backend web-servers
    balance roundrobin
    server web1
    server web2

Here, we have configured both the HAProxy server and the web server nodes to listed to port 80. Be sure to replace the IP address for the HAProxy and webservers with your setup.

In order to enable viewing the HAProxy statistics from a browser, add the following ‘listen’ section.

listen stats
   bind *:8080
   stats enable
   stats uri /
   stats refresh 5s
   stats realm Haproxy Statistics
   stats auth linuxtechi:P@ss123     #Login User and Password for the monitoring

The stats auth directive specifies the username and password for the login user for viewing statistics on the browser.


Now save all the changes and exit the configuration file. To reload the new settings, restart haproxy service.

$ sudo systemctl restart haproxy

Next edit the /etc/hosts file.

Define the hostnames and IP addresses of the haproxy main server and the webservers. haproxy web1 web2

Save the changes and exit.

Step 3) Configure Web Servers

In this step, we will configure the remaining Linux systems which are the web servers.

So, log in to each of the web servers and install the Apache web server package.

$ sudo apt update
$ sudo apt install -y apache2

Next, verify that Apache is running on each of the servers.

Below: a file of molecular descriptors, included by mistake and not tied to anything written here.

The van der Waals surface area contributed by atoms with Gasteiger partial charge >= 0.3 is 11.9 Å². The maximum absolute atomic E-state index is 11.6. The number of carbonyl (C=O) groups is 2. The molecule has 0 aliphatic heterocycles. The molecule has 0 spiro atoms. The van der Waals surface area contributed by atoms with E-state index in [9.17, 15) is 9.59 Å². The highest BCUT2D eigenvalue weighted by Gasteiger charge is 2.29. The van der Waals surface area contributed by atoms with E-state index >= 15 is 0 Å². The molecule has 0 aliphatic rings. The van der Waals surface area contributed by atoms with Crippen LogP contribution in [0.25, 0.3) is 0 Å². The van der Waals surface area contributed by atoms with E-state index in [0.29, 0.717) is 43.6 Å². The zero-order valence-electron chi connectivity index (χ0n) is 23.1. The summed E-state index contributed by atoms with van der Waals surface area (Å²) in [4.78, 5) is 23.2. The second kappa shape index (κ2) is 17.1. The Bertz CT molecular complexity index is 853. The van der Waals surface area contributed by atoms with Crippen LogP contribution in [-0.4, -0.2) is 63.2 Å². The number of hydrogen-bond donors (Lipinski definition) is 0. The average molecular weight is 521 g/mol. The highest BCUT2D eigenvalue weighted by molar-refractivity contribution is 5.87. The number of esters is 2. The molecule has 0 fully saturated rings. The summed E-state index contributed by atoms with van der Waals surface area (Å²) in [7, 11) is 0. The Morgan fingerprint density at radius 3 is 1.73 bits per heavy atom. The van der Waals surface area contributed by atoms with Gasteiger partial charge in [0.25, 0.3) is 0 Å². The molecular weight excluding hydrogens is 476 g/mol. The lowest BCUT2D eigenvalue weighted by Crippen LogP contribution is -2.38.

$ sudo systemctl status apache2

Then enable Apache webserver to start on boot on both servers.

$ sudo systemctl enable apache2

Next, modify the index.html files for each web server.

For Web Server 1

Switch to the root user

$ sudo su

Then run the following command.

# echo "<H1>Hello! This is webserver1: </H1>" > /var/www/html/index.html

For Web Server 2

Similarly, switch to the root user

$ sudo su

And create the index.html file as shown.

# echo "<H1>Hello! This is webserver2: </H1>" > /var/www/html/index.html

Next, configure the /etc/hosts file.

$ sudo nano /etc/hosts

Add the HAProxy entry to each node. haproxy

Save the changes and exit the configuration file.

Be sure you can ping the HAProxy server from each of the web server nodes.



Note: Make Sure port 80 is allowed in the OS firewall in case it is enabled on web servers.

Step 4) Test HAProxy Load Balancing

Up until this point, we have successfully configured our HAProxy and both of the back-end web servers. To test if your configuration is working as expected, browse the IP address of the HAProxy server

When you browse for the first time, you should see the web page for the first web server


Upon refreshing, you should the webpage for the second web server


This shows that the HAProxy server is performing its load balancing job spectacularly by distributing incoming web traffic across the two web servers in a Round Robbin algorithm.

Moreover, you can use the following do-while loop with the curl command:

$ while true; do curl; sleep1; done


To view monitoring statistics, browse the following URL:

You will be required to authenticate, so provide your details as specified in Step 2.


You will see the following page with statistics on the performance of the HAProxy server.



There you have it! We have successfully installed HAProxy on Ubuntu 22.04 and configured it to serve requests across two web servers using the Round Robbin load balancing criteria.

Read Also: How to Configure Static IP Address on Ubuntu 22.04 LTS

The post How to Install and Configure HAProxy on Ubuntu 22.04 first appeared on LinuxTechi.